The Appeal of Challenging Dogs

The troubled ones always call to me
By Karen B. London PhD, March 2018

The majority of the dogs I work with are a bit unusual among dogs. Many of them are struggling with serious behavioral problems and often emotional issues, too. People contact me for general training far less often than they do for aggression. Because the vast majority of aggressive dogs are fearful, I see a lot of dogs who are afraid, some who are very afraid, and a few who are terrified.

People don’t usually contact me if the fear is not a problem for the them. That means that the fearful dogs who run and hide under the bed when visitors arrive are rare in my work calendar. The more common situation people want help with is the dog who barks, growls, lunges at or bites the visitors. So often these dogs are conflicted. They are frightened, but they also have a tendency to go on offense—a sort of “I’ll get you before you get me” strategy.

I feel so strongly for these dogs, presumably because I have spent so much time with them. My heart goes out to them, and I love to be in their presence. My goal is to help them be the very best versions of themselves that they can be, and every baby step is a huge victory. When these dogs make good progress in overcoming their fears and are able to behave in a more desirable way around people, I rejoice with their guardians. My empathy for these scared (but so often wonderful) dogs is intense, and I am drawn to them. If I meet a family’s dogs in a social setting and 3 or 4 of them are cheerful friendly sorts, but one is afraid and perhaps acting out, it’s a sure bet that the frightened dog will pull at my heart the most. Sure, I love a well-adjusted dog as much as the next person, but I am positively drawn to the ones who need help.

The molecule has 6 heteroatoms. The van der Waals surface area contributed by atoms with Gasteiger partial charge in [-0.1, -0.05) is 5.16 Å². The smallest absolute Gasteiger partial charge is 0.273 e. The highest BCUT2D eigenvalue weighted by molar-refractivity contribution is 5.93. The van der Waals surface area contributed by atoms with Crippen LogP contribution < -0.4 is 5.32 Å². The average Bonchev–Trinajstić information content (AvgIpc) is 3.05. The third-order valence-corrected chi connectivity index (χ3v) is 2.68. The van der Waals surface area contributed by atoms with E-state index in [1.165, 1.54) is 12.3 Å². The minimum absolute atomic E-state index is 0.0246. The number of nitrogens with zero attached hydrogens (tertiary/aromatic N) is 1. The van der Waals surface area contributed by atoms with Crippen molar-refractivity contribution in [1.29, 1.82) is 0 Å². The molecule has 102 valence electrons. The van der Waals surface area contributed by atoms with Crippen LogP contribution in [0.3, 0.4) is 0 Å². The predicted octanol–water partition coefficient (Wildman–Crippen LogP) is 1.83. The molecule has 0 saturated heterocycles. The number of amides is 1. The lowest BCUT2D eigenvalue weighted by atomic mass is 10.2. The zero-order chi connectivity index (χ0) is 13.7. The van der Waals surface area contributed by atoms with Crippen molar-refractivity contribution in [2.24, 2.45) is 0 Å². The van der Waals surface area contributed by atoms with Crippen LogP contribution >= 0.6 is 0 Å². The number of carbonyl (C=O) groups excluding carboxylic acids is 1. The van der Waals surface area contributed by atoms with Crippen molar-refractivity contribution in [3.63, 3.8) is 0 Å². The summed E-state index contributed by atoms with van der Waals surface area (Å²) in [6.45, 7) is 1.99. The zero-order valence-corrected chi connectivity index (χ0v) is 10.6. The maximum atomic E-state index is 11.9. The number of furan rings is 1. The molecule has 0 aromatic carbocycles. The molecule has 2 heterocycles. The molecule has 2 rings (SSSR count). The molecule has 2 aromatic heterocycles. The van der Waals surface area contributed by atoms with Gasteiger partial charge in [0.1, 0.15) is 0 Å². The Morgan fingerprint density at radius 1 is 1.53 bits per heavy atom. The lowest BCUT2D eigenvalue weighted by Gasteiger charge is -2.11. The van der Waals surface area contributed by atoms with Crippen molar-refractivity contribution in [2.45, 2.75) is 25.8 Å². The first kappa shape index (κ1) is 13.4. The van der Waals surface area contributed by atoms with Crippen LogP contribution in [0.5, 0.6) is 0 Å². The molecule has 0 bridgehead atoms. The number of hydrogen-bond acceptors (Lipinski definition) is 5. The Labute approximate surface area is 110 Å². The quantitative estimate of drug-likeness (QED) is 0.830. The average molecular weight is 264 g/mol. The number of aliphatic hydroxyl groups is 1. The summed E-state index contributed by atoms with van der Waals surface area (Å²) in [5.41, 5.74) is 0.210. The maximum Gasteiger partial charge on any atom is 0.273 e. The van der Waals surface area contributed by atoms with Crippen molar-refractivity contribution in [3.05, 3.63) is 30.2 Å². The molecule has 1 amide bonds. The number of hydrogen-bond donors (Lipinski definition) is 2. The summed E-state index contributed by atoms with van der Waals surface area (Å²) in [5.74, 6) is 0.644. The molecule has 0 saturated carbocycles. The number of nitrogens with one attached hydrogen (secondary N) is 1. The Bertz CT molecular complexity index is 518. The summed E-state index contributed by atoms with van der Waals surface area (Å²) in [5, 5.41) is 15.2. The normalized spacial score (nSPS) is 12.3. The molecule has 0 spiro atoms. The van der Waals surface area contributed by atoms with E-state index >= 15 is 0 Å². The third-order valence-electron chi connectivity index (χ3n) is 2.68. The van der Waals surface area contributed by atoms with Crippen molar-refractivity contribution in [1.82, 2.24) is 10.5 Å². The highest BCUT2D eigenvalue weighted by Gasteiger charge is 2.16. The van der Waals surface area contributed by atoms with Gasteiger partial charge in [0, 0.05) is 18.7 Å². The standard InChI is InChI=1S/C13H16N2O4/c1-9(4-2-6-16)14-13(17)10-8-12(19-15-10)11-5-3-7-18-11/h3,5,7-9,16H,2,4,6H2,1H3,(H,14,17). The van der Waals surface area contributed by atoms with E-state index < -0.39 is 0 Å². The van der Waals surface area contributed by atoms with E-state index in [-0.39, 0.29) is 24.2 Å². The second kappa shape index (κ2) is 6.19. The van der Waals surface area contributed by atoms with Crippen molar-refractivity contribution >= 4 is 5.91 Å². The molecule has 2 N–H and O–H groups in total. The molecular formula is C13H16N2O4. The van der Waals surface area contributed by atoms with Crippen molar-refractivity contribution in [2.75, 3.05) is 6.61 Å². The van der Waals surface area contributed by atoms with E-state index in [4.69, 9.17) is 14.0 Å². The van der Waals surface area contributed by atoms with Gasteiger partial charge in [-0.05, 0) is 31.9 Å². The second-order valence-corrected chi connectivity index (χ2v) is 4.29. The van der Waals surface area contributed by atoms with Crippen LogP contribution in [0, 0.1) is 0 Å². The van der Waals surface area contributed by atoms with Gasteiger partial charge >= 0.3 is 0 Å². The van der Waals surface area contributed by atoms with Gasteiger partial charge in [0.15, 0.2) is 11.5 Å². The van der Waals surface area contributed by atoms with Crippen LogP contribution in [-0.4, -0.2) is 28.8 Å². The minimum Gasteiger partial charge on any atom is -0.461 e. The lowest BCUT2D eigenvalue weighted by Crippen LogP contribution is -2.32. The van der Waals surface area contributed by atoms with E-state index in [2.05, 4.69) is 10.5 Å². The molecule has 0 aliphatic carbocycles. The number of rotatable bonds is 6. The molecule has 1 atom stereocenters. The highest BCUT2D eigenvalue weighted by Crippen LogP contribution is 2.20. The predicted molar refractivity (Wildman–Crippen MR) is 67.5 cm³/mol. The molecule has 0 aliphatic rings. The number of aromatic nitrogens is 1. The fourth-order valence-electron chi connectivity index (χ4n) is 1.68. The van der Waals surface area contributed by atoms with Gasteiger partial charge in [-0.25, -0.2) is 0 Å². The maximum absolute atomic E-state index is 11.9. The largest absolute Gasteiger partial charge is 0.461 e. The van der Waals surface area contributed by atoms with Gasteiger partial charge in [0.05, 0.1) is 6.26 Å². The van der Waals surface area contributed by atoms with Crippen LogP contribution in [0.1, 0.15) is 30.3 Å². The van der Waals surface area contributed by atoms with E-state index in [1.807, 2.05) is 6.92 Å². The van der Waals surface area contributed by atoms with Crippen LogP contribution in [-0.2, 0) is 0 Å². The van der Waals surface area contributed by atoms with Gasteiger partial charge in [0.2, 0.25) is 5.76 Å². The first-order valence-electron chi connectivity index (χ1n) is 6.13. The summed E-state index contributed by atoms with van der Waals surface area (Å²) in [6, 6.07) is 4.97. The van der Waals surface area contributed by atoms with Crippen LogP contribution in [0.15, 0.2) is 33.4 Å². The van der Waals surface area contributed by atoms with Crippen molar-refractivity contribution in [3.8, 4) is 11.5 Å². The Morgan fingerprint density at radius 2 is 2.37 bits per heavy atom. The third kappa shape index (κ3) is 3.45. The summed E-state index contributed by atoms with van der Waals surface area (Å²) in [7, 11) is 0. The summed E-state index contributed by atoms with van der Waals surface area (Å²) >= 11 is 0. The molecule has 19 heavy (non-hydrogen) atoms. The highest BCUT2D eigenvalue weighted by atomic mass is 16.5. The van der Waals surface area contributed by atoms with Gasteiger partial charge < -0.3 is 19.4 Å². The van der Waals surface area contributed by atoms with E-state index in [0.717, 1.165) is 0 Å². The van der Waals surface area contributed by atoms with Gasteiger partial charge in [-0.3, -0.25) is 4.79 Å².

It’s surprising in a way that these are the dogs who I love the most and whose company I so often seek because exactly the opposite is true for me with humans. The people I enjoy are usually happy, emotionally healthy, well-adjusted and put together. When I say that someone is stable, I mean it as the greatest of compliments. I enjoy people who are comfortable in their own skin, are happy-go-lucky, or are simply not weighed down by deep burdens. Though I feel for them, people with a lot of issues exhaust me, but dogs with issues inspire me and bring out the best in me.

Are you drawn to the dogs who are not the easy keepers?

Karen B. London, PhD, is a Certified Applied Animal Behaviorist and Certified Professional Dog Trainer who specializes in working with dogs with serious behavioral problems, including aggression. She is the author of five books on canine training and behavior.

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